Because I write to a skeptical and pro-science audience, I can be reasonably sure that most of my readers consider themselves sex-positive. That is, most of you believe that sex is a good thing, as long as all parties give informed consent, and no one is harmed. You probably think that abstinence-only education is ineffective, that porn can be positive, that premarital sex is a good thing. You also probably believe that abortion should be legal, same-sex marriage should be legal, and perhaps even prostitution should be legal.
I consider myself sex-positive too. I think that the best basis for a sexual ethic is informed consent and harm reduction. Tradition is frequently wrong. Purity is meaningless. Gross-out reactions are not a moral compass. God's intentions don't exist.
But "sex-positive" isn't consistently defined in any particular way, so many people use it to mean different things. Many people also interpret sex-positive attitude as, "Sex! Rah rah rah! Everyone should have more of it because clearly that's what everyone wants."
"Everyone wants sex" isn't necessarily meant as a universal rule. For example, no one thinks that rape victims wanted to be raped. Indeed, the idea that "she was asking for it" is a repugnant myth fought by many who consider themselves sex-positive. And yet, some people universalize the rule more than they should.
That people take "sex-positive" too far becomes clear the moment you step in the asexual community. When you're asexual, coming out to people is a crapshoot. Even liberal-minded people can have negative reactions. Those liberal-minded people are usually sex-positive, and some sex-positive people just can't process asexuality. What do you mean you don't want sex? You must be attracted to someone, we just need to find who. Were you abused as a child? Do you have hormonal problems? Did you just have a bad relationship? It's okay if you're gay, so why don't you just come out already? You're repressing yourself. You've bought into a puritanical culture.
Why do people bring up all these objections? It's not because they've seriously considered each one (as asexuals have). It's because the idea that everyone wants sex is embedded too deeply in their heads, and anything that might dredge it up just bounces off.
Oh, there's more. Sex-positive people are always fighting norms against sex. They fight the idea that women are "sluts" while men are "pimps". They fight the idea that premarital sex is dirty, that virgins are pure, that fetishes are freakish, that same-sex sex is unnatural. But they sometimes replace it with the opposite norm, that everyone should have sex. It's not a frequent thing, but frequent enough to be a problem. When asexuals first enter the forums all insecure because they've felt broken and abnormal all they're lives, then we have a problem. When some depressed asexuals declare that they must lose their virginity so that they will no longer face shame for being a virgin, then we clearly have a problem.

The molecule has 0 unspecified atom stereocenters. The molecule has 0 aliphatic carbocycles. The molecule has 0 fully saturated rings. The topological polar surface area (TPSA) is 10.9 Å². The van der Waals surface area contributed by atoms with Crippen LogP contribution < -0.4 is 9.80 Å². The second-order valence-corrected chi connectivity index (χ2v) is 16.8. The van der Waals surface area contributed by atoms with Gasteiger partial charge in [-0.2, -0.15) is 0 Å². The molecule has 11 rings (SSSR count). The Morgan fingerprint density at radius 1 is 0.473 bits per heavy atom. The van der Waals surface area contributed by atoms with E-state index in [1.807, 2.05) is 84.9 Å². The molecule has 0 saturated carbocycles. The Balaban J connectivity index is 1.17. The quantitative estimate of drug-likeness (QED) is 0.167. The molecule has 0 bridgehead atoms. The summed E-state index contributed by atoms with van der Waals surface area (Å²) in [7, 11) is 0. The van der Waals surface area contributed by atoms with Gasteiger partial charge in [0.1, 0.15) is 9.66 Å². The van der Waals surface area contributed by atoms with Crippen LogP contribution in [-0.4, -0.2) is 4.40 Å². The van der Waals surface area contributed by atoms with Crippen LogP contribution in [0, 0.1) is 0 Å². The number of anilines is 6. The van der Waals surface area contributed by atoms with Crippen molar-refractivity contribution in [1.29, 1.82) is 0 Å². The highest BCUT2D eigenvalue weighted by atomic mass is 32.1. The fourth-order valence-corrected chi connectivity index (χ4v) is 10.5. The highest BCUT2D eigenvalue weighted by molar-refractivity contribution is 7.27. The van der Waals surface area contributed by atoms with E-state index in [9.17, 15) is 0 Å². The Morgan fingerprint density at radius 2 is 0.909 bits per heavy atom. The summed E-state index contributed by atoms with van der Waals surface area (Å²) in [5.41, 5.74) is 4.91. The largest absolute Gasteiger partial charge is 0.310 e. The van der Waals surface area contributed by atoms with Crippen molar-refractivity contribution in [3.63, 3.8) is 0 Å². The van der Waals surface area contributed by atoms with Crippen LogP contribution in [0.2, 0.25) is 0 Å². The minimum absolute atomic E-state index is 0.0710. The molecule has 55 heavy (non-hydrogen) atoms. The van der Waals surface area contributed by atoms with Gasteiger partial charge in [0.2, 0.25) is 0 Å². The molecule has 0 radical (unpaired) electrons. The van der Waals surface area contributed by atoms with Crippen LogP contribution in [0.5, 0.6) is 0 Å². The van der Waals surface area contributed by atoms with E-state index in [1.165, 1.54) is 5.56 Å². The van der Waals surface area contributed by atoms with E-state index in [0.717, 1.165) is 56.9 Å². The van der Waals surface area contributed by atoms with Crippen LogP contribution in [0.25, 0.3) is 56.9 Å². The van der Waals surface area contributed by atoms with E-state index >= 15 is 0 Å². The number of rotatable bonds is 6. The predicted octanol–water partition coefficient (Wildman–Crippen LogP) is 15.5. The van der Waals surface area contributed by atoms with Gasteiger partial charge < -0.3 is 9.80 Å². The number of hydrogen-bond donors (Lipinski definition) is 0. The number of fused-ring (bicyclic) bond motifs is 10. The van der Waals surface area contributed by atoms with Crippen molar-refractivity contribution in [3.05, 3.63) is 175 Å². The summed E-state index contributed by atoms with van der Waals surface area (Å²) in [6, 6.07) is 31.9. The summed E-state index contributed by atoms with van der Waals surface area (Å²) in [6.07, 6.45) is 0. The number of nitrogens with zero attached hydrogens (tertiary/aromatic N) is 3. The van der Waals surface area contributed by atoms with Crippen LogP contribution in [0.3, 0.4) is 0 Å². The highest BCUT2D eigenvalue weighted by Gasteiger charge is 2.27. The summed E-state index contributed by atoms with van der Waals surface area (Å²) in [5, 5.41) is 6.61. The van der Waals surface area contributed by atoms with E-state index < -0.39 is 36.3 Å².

And you know what? This isn't even about asexuality, or sexual orientation at all. It doesn't matter that I only consider myself borderline asexual. If there were no such thing as asexuality, this would still be a problem, it's just that we would have a harder time recognizing it as such. The bottom line is that people have different levels of interest in sex, different kinds of interest in sex. We need not deny it or treat it normatively.
Some people will react by saying, "those people aren't really sex-positive." But I don't care about that. I care about the people and norms that piss me off, I don't care what you call them.
Let's consider a specific issue: celibacy. In the standard asexual presentation, celibacy is contrasted with asexuality, because asexuality is an orientation while celibacy is a choice. I have made this contrast too, though I prefer to frame it as a difference between desire and behavior, rather than orientation vs choice. In general, a behavior can be non-chosen, as is the case for involuntary celibates.
There is a pretty good reason that asexual rhetoric tends to distance itself from celibacy. It's because the main audience of this rhetoric is sex-positive. Sex-positive people tend to associate celibacy with bad things like clerical celibacy and abstinence-only education. But they have it wrong. Celibacy is not intrinsically good or bad. Celibates are not unnatural, and not necessarily repressed. It can be an entirely respectable decision, one that's available to people of all orientations I might add.
To accept asexuality and reject celibacy is a little like accepting gay people but rejecting gay sex (as the Catholic Church does). It can hardly be considered proper acceptance at all.
That's not to say that we can't criticize clerical celibacy, which is a more specific kind of celibacy. If celibacy is part of a religious vow, then the vow becomes the primary consideration, and the specifics of the individual are secondary. It should be the other way around. Furthermore, requiring all leaders to be celibate implicitly places undue value on celibacy. Also, if these leaders want to talk about sexual moral values, they're going to have a very narrow perspective. Finally, I am skeptical about the idea of sublimating sexual energy into other kinds of energy. That just has pseudoscience written all over it.
But I cannot criticize clerical celibacy by declaring that celibacy in general is bad. In general, celibacy passes the test of informed consent and harm reduction. That's all we need ask for.
(Some influence for this post comes from Asexual Explorations)